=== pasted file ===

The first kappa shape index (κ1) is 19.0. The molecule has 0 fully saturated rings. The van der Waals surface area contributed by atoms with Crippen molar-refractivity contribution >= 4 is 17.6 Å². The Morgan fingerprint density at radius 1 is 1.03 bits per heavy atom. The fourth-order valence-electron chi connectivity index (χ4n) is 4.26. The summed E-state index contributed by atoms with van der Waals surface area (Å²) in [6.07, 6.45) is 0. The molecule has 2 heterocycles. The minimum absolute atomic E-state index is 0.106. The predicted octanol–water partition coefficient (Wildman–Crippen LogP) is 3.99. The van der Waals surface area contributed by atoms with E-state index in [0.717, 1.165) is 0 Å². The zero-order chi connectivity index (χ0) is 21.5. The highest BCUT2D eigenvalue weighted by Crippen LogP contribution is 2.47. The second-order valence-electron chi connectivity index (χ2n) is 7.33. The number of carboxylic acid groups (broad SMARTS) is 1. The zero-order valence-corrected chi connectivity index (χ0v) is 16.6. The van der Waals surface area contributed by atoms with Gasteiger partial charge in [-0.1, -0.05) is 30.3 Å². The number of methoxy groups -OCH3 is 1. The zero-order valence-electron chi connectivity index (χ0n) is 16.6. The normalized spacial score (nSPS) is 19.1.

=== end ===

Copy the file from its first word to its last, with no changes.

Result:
The first kappa shape index (κ1) is 19.0. The molecule has 0 fully saturated rings. The van der Waals surface area contributed by atoms with Crippen molar-refractivity contribution >= 4 is 17.6 Å². The Morgan fingerprint density at radius 1 is 1.03 bits per heavy atom. The fourth-order valence-electron chi connectivity index (χ4n) is 4.26. The summed E-state index contributed by atoms with van der Waals surface area (Å²) in [6.07, 6.45) is 0. The molecule has 2 heterocycles. The minimum absolute atomic E-state index is 0.106. The predicted octanol–water partition coefficient (Wildman–Crippen LogP) is 3.99. The van der Waals surface area contributed by atoms with E-state index in [0.717, 1.165) is 0 Å². The zero-order chi connectivity index (χ0) is 21.5. The highest BCUT2D eigenvalue weighted by Crippen LogP contribution is 2.47. The second-order valence-electron chi connectivity index (χ2n) is 7.33. The number of carboxylic acid groups (broad SMARTS) is 1. The zero-order valence-corrected chi connectivity index (χ0v) is 16.6. The van der Waals surface area contributed by atoms with Gasteiger partial charge in [-0.1, -0.05) is 30.3 Å². The number of methoxy groups -OCH3 is 1. The zero-order valence-electron chi connectivity index (χ0n) is 16.6. The normalized spacial score (nSPS) is 19.1.